Metals tycoon Sanjeev Gupta has agreed a crucial financial restructuring of his Australian steelworks and will inject £50m in fresh funding into his UK plants, ending months of uncertainty for thousands of workers.
The agreements will provide a much-needed breathing space for Gupta, who has been racing to find new funding for his global metals and energy empire, GFG Alliance, since its main lender, Greensill Capital, collapsed into administration in March. Talks with US debt investor White Oak Global Advisors, an existing creditor, had stalled in recent months.
The promise of a cash injection in particular will come as welcome relief to the 3,000 workers at Gupta’s Liberty Steel plants in the UK. The plants have been desperately short of working capital and production at the two main plants in Rotherham and Stocksbridge in Yorkshire had all but stopped in recent weeks.
Roy Rickhuss, general secretary of Community, the UK steelworkers’ union, said the news was “well overdue, but it’s an important step in the right direction and demonstrates that GFG can raise funds for the UK”.
Under the terms of a debt restructuring struck over the weekend, GFG will make an upfront payment to its existing creditors, Credit Suisse Asset Management and Greensill Bank, for money related to its steelworks and mines in Australia. The balance of the outstanding debt will be paid in instalments over the next two years.
Jeffrey Stein, Liberty Steel’s chief restructuring officer, said the debt restructuring in Australia “gives the business clarity and stability and secures a clear recovery plan for creditors”.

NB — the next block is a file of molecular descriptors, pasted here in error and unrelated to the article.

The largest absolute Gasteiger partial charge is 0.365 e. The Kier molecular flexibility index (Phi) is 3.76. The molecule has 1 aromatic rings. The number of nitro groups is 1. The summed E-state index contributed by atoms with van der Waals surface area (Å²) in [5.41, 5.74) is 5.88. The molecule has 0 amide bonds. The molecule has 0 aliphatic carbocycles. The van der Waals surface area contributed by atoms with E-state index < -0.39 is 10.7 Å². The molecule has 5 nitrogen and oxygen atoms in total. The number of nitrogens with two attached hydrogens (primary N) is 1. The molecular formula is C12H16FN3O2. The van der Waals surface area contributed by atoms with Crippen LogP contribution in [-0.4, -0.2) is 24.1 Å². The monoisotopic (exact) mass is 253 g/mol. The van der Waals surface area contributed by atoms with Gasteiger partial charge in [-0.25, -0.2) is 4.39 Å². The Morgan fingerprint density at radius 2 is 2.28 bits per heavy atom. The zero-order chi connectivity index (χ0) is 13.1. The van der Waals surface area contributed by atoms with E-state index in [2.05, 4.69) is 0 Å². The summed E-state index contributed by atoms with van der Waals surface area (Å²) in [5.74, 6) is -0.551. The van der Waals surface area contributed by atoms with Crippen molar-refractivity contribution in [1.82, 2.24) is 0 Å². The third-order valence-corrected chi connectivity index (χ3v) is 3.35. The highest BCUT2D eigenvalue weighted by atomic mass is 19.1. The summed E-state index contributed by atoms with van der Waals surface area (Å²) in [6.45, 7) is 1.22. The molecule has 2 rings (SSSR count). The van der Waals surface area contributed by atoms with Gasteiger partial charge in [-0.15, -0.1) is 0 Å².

“We’ve agreed a restructuring plan . . . We’ve been adamant that we needed cash upfront before we signed anything and a cast iron commitment that the rest of the money would be paid with interest. He’s committed to paying back the lot,” said a person briefed on Credit Suisse’s negotiations.
GFG has more than $5bn in outstanding debt, the majority from Greensill. The metals group owes $1.3bn alone to Credit Suisse, of which $350m is related to its Australian assets and the bulk, $950m, to its UK operations. GFG has agreed to pay back about a third of the $350m now, according to two people close to the talks.
The Australian restructuring will pave the way for a £50m cash injection by GFG into Liberty Steel UK, allowing production to restart at Rotherham, the company said. GFG is still expected to look for a buyer for its Stocksbridge operations which produce components for aerospace customers but the cash injection will allow it to run “focused production campaigns”, it said.
The initial funds, described by GFG as “shareholder funds”, will be allocated to the business through a new separate entity, Liberty Capital.
Gupta, who earlier this month celebrated his 50th birthday with a lavish party on the island of Mykonos in Greece, said the funding would “allow time to prove the operations can run efficiently which will enable us to finalise longer debt restructuring”.
Despite the progress in Australia and the UK, Gupta still faces numerous challenges to stabilise his group, not least an investigation by Britain’s Serious Fraud Office.
In France, GFG is locked in an acrimonious battle with American Industrial Partners, a US investment group, over control of Europe’s largest aluminium smelter, widely seen as the jewel in the crown of his European businesses.
On Sunday, Stein held out the promise of further progress. “The next stage in our global refinancing will be in Europe where a significant number of new lenders are expressing interest in refinancing our steel assets,” he said.
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